At Somerville Orthodontics, it is our goal to do everything we can to educate our patients. Lets work together as a team to help create your best smile. The purpose of our blog is to provide information so that you, the patient can make an informed decision.
Interceptive treatment, or early phase orthodontic treatment addresses developing skeletal or dental malocclusions. It can get a little confusing so lets go over 4 reasons why interceptive treatment might be necessary for your child.
1. Your child has a crossbite
There are two varieties of crossbites: Posterior (back teeth) or anterior (front teeth). In a normal bite, all of the top teeth should fit around all of the bottom teeth like a lid on a box.
A posterior crossbite is when the top jaw/back teeth is too narrow compared to the bottom jaw/back teeth. This relationship can result in a shift of the lower jaw position. If uncorrected, the shift can lead to uneven lower jaw growth.
At Somerville Orthodontics, we treat posterior crossbites with an appliance called a rapid palatal expander (RPE). Other practitioners may use different appliances but they all accomplish the same goal.
An anterior crossbite is when the top jaw/front teeth is behind the bottom jaw/front teeth. This relationship can traumatize the lower front teeth and may be a sign of developing skeletal disharmony.
We address anterior crossbites differently depending on severity. A retainer worn at night time can resolve some situations. In more severe cases, patients need a face mask or braces.
2. Your child has dental protrusion (Overjet)
Dental protrusion, or overjet occurs when the top front teeth are too far forward within the jaw and the face. Protrusive teeth are more susceptible to trauma and may be a sign of an underlying skeletal disharmony.
At Somerville Orthodontics, we treat dental protrusion in a variety of ways. Some methods involve removable retainers, headgear appliances or braces. The method of treatment will depend on your child’s specific diagnosis based on a clinical examination and x-rays.
3. Your child has a deep over bite or open bite
In a normal bite, the top front teeth should vertically overlap the bottom front teeth by a few millimeters. An overbite is excess vertical overlap of the front teeth. This relationship can cause trauma to the soft tissue behind the upper front teeth.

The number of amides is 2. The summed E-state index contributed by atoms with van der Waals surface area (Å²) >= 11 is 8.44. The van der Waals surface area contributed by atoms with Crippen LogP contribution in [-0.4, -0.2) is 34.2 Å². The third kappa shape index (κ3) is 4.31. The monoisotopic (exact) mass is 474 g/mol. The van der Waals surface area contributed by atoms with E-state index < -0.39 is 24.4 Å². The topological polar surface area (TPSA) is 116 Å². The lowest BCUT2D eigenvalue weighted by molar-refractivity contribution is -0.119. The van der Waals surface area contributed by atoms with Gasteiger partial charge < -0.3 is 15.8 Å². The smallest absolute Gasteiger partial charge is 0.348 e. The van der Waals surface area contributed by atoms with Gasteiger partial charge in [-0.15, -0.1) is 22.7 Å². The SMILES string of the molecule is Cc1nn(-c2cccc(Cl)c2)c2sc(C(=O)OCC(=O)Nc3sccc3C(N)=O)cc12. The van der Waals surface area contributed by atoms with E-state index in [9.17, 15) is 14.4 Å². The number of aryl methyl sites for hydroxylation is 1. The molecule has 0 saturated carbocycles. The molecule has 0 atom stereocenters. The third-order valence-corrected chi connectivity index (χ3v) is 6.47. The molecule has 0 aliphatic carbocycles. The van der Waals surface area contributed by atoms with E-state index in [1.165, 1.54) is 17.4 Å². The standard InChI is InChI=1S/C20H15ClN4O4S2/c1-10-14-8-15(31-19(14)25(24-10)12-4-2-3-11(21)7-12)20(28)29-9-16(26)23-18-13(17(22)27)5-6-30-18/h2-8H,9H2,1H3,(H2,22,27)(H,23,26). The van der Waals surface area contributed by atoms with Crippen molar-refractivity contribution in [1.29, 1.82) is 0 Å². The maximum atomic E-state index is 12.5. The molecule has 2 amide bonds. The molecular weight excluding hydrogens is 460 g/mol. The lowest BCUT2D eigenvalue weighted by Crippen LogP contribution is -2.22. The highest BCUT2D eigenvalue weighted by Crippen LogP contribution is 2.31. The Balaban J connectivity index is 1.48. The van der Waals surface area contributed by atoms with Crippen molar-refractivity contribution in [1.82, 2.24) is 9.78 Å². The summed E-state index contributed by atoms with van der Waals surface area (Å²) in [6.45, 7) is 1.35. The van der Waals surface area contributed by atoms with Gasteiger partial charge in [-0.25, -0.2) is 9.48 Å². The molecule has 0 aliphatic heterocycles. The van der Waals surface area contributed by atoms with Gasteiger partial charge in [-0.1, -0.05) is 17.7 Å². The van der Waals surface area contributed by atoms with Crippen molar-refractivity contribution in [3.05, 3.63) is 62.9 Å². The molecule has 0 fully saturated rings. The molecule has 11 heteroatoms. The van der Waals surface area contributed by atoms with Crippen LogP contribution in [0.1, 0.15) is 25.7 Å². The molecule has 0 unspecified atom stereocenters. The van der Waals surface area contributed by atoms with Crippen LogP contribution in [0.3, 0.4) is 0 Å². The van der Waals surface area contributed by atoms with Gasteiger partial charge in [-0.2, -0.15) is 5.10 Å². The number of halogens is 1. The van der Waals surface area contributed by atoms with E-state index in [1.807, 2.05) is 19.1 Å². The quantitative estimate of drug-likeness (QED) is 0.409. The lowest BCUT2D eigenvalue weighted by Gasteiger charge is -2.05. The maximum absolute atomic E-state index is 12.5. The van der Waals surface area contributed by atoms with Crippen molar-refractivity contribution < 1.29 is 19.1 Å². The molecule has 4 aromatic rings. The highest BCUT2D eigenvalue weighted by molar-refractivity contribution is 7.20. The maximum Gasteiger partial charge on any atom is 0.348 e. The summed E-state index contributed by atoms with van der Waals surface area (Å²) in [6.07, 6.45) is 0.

At Somerville Orthodontics, excess overbites are treated with a removable retainer. In more severe cases, patients require braces or a headgear appliance.
An openbite is no vertical overlap of the front teeth. Finger habits (thumb or finger sucking) are often the main cause of openbites. If caught early, stopping the habit will result in spontaneous correction. In more severe cases, habit-breaking appliances with or without braces may be necessary.
4. Your child’s front teeth are crowded
The upper front adult teeth are significantly larger than the primary teeth they replace. As a result, this can create unaesthetic overlapping and crowding of the front teeth. In most cases, the crowding will improve as the child continues to grow skeletally and continues to lose primary teeth in a timely manner.
Patients who do not like the appearance of their front teeth during this period can benefit from early phase treatment. This can be accomplished with either braces or retainers.
We recommend Early phase orthodontic treatment to address an existing dental or skeletal disharmony. If left untreated, the disharmony may result in more complex dental and skeletal malocclusions. Future correction will require more aggressive comprehensive orthodontic treatment.
Early phase treatment will last approximately 12-18 months. After treatment, we monitor the patient until the remaining permanent teeth come into the mouth. Most patients who undergo early phase orthodontic treatment will also require a round of full braces when all of their primary teeth have been lost. This second round of treatment is called Phase II treatment.
If you have any other questions about early phase orthodontic treatment, or have a suggestion regarding a blog post, please contact us at 617-227-2421 or firstname.lastname@example.org.